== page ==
Vienna State Opera’s Salomé: Strauss is in Their Blood

United StatesUnited States Richard Strauss, Salomé: Soloists of the Vienna State Opera, Vienna Philharmonic Orchestra, Andris Nelsons (conductor), Stern Auditorium, Carnegie Hall, New York, 1.3.2014 (SSM)  

Gun-Brit Barkmin  Phot:_Florian-Kalotay
Gun-Brit Barkmin Photo: Florian-Kalotay


Concert Version

Gun-Brit Barkmin, Soprano (Salomé)
Tomasz Konieczny, Bass-Baritone (Jochanaan)
Gerhard A. Siegel, Tenor (Herodes)
Jane Henschel, Mezzo-Soprano (Herodias)
Carlos Osuna, Tenor (Narraboth)
Ulrike Helzel, Mezzo-Soprano (Page)
Norbert Ernst, Tenor (First Jew)
Michael Roider, Tenor (Second Jew)
James Kryshak, Tenor (Third Jew)
Thomas Ebenstein, Tenor (Fourth Jew)
Walter Fink, Bass (Fifth Jew)
Adam Plachetka, Bass-Baritone (First Nazarene)
Marcus Pelz, Bass (Second Nazarene)
Dan Paul Dumitrescu, Bass (First Soldier)
Il Hong, Bass (Second Soldier)
Jens Musger, Bass (A Cappadocian)
Gerhard Reiterer, Tenor (A Slave)

 Here’s a little-known fact that can vie with the most obscure statistic given by any sports announcer: this staging of Salomé was the 3000th performance of a Strauss opera by the Vienna State Opera. Perhaps it comes as no surprise then that Salomé was far and away the best showing to date by the Vienna Philharmonic  ̶  the orchestra of the Vienna State Opera  ̶  at Carnegie Hall’s “Vienna: City of Dreams” festival. After a somewhat lackluster series of concerts the VPO returned on Saturday night fired up and with a different conductor: Andris Nelsons, the new director of the Boston Symphony.

The reputation preceding the VPO’s appearances here has been that of a great orchestra which sometimes is not so great. Gramophone rated it the third best orchestra in the world, right behind the Berlin Philharmonic and the Royal Concertgebouw, yet added this caveat: “It must be admitted that the Vienna Philharmonic, for all its deserved fame, does not always sound like the best orchestra in the world. It plays too many concerts, for one thing…they can even sound brutal, like a second-rate symphony band. Sometimes the playing sounds boring…”

We sometimes forget that musicians are human, and that it’s difficult to avoid the effects of the circadian clock. An orchestra from Europe in New York even a few days before a concert might not be at their best if the concert begins at 8PM and one’s body clock says 2AM. I can’t speak for the second of the four VPO concerts this week, but there was a definite improvement from the first evening’s disappointing reading of Beethoven’s Ninth to a satisfying if not superb concert version of Wozzeck to a brilliant performance of Salomé.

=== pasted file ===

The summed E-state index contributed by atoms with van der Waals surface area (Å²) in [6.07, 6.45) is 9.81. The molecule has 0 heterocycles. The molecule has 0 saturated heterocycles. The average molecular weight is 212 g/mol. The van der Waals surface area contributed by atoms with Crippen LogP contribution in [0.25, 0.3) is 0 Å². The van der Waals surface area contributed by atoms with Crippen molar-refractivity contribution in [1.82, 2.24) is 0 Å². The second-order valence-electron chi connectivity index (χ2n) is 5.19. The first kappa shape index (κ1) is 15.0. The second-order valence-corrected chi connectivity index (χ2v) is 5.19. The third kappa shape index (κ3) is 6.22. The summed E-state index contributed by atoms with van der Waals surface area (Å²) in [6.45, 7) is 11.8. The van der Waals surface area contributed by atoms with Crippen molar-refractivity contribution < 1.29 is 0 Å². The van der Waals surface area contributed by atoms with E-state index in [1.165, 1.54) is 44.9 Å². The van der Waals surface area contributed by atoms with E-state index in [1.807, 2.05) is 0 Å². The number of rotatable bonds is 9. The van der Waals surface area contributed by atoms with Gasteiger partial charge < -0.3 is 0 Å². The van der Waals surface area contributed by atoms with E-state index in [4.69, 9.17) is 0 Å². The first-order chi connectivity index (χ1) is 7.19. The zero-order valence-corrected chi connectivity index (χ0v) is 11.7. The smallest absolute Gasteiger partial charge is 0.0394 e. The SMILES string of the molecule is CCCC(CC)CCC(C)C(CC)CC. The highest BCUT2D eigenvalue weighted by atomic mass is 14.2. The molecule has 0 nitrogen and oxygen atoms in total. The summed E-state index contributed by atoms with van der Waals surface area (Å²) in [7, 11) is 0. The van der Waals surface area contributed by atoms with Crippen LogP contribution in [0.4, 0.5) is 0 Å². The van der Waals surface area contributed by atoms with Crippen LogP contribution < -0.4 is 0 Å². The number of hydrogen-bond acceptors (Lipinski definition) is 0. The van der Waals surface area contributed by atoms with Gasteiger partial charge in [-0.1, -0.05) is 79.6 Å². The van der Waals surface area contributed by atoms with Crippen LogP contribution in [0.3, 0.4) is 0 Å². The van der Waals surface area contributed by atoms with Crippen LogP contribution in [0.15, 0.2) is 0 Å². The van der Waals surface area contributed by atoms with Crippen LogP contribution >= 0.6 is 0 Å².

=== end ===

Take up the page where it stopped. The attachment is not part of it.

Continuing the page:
Andris Nelsons turned up the heat on what is already one of the hottest operas ever written. All involved seemed to gather energy from one another, an energy that strengthened as the opera progressed to its inevitable finale. There were some unbalanced moments when the orchestra should have been more careful about overpowering the singers, but that can be excused when a conductor is perhaps not totally familiar with a venue’s acoustics or the strengths and weaknesses of the soloists. This happened with some of the male singers, in particular with an otherwise satisfying Tomasz Konieczny as Jochanaan. Less critical attention need be given to these imbalances when surtitles are available as they were here.

 This concert performance was enhanced by placing the three main characters together on stage left, which allowed for some limited but meaningful interactions. The previous night’s Wozzeck employed a similar setup, but there the interaction was minimal, even though several opportunities presented themselves for Matthias Goerne as Wozzeck and Evelyn Herlitzius to face off.

 Gerald A. Siegel as Herod was appropriately apoplectic, and Jane Henschel as Herodias, repeating the role she played in a 2012 production, bristled with glee as Salomé got the best of Herod. Gun-Brit Barkim as Salomé was by far the star of the opera, and her amazing performance received a good 10-minute standing ovation (which might have run longer had there been enough space on stage for all the principals to comfortably accept the cheers and bravos). The soprano, who has roots in the Komische Oper Berlin, was anything but comical here. Having that rare voice which must cover a range from low G-flat to B5, her obsessive cries for Jochanaan’s head raised the rafters. Only at the very end did her voice show a ragged edge, but still it was a tremendous feat.

Stan Metzger